Third, even for that effort, Gandhiji said, it would be better for non-Indian missionaries to return to their countries and attend to problems there. Those problems are intense, and they are vast enough to engage all the missionaries that can be made available there. “Would you be really happy if we stayed at home?,” an American missionary asked Gandhiji. “I can not say that,” Gandhiji replied. “But I will certainly say that I have never been able to understand your going out of America . Is there nothing to do there?” “Even in America there is enough work for educational work,” the missionary said. “That is a fatal confession,” observed Gandhiji. “You are not a superfluity there. But for the curious position your Church has taken you would not be here…”

Fourth, in doing any kind of work among the people, Gandhiji counselled the missionaries, compliment the faith of the people, do not undermine it. Do not de-nationalize them.

Finally, instead of the life of the Church, live the life of Jesus, of piety, of the Sermon on the Mount. Let that life, that example persuade people to embrace Christianity if they will, not these vending devices.

In view of the way things are – the fragile condition of the apparatus of governance today, the use of collateral devices for securing conversions […] the intense reaction that such activity is fomenting, I would make bold to supplement Gandhiji’s list with two further points.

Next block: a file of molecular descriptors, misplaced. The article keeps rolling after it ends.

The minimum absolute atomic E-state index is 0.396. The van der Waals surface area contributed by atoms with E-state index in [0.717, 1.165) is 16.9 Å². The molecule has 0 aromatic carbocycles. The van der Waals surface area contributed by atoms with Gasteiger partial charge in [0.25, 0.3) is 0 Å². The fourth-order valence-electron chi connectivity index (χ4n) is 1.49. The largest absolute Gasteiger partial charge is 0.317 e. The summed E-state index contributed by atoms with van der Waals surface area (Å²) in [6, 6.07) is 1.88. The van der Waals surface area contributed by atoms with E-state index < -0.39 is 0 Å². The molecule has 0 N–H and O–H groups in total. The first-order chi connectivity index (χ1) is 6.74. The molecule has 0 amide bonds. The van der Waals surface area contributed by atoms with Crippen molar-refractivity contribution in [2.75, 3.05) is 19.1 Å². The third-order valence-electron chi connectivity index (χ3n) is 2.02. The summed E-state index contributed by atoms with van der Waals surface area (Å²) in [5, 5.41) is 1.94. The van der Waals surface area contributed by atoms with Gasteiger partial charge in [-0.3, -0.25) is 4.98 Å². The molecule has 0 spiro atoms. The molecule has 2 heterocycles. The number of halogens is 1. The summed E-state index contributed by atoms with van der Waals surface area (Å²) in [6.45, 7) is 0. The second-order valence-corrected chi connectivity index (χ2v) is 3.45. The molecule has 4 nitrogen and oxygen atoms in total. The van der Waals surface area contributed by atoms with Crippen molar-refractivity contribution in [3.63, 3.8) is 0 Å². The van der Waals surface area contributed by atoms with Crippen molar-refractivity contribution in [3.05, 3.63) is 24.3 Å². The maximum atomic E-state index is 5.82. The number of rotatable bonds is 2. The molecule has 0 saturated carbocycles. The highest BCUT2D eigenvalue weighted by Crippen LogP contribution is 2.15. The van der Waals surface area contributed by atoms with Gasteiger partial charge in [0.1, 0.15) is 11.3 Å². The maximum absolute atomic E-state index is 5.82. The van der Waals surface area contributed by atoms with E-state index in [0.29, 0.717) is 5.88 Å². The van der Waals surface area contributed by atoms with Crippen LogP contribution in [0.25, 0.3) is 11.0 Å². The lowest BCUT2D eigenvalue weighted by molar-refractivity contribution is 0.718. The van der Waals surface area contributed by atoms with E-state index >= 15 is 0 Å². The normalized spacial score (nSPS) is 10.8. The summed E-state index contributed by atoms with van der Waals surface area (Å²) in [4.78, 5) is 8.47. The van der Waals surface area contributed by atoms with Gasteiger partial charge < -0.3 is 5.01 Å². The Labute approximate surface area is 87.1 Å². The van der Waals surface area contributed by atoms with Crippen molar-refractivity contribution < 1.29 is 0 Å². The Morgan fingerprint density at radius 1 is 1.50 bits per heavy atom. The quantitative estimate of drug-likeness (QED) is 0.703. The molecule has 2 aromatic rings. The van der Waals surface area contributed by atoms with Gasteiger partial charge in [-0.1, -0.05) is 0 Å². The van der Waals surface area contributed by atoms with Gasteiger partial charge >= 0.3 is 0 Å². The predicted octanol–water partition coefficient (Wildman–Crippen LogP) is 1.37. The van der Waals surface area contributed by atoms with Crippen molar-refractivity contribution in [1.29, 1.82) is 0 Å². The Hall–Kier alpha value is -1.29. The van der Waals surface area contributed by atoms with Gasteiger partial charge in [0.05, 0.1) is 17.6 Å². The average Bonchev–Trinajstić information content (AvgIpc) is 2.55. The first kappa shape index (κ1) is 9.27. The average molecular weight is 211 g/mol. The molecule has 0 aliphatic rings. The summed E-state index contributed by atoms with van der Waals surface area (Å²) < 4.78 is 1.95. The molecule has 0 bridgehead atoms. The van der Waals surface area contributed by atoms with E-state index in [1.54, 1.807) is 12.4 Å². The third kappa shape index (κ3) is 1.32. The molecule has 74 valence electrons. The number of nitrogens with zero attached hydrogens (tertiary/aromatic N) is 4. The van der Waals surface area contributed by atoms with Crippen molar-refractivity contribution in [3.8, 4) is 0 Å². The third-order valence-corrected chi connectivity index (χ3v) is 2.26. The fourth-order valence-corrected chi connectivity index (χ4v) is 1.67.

Desist in particular from targeting groups and areas which are unsettled. Work among them, and in those areas is bound to end up exacerbating instability, and thereby fuelling the apprehension that missionaries are out to undermined India . If the call is irresistible for working among these groups and in such areas – the North-East for instance – make certain that you persuade the people to abide by the methods of Jesus and Gandhi.

Second, as you are certain that you are using nothing but reason and evidence to gain converts to Christianity but as you can not be sure that others are not using other devices, add your mite to the demand that conversions should be open to scrutiny – that, as in the case of every other act the consequences of which go beyond oneself, the State must have the authority to ensure that force and fraud and allurement have not been used to beguile or compel the unwary.

By: Arun Shourie

The first part: The Need for a rational discussion

The second part: Is missionary work really that noble?

The third part: Mahatma Gandhi's conversation with a missionary

The fourth part: The inevitable consequences

The fifth part : Mahatma Gandhi's recommendations to missionaries

Also see: A review of "Missionaries in India" by C.J..S. Wallia on IndiaStar.com

Copyright: Arun Shourie 1994

Excerpted from: Missionaries in India: Continuities, Changes, Dilemmas, pp. 37-40. Published by HarperCollins Publishers India Pvt. Ltd., New Delhi, 1994. Price: Rs. 295.

Note: These excerpts are provided here for informative purpose and to present a very interesting view point of one of the most articulate and prolific author in independent India. IndiaWorld on the Net has no commercial motives whatsoever in publishing these excerpts. Further, no guarantee can be taken for eithter textual or factual correctness of the provided text. Readers are advised to consult the original as well as other authoritative sources of information to ascertain authenticity.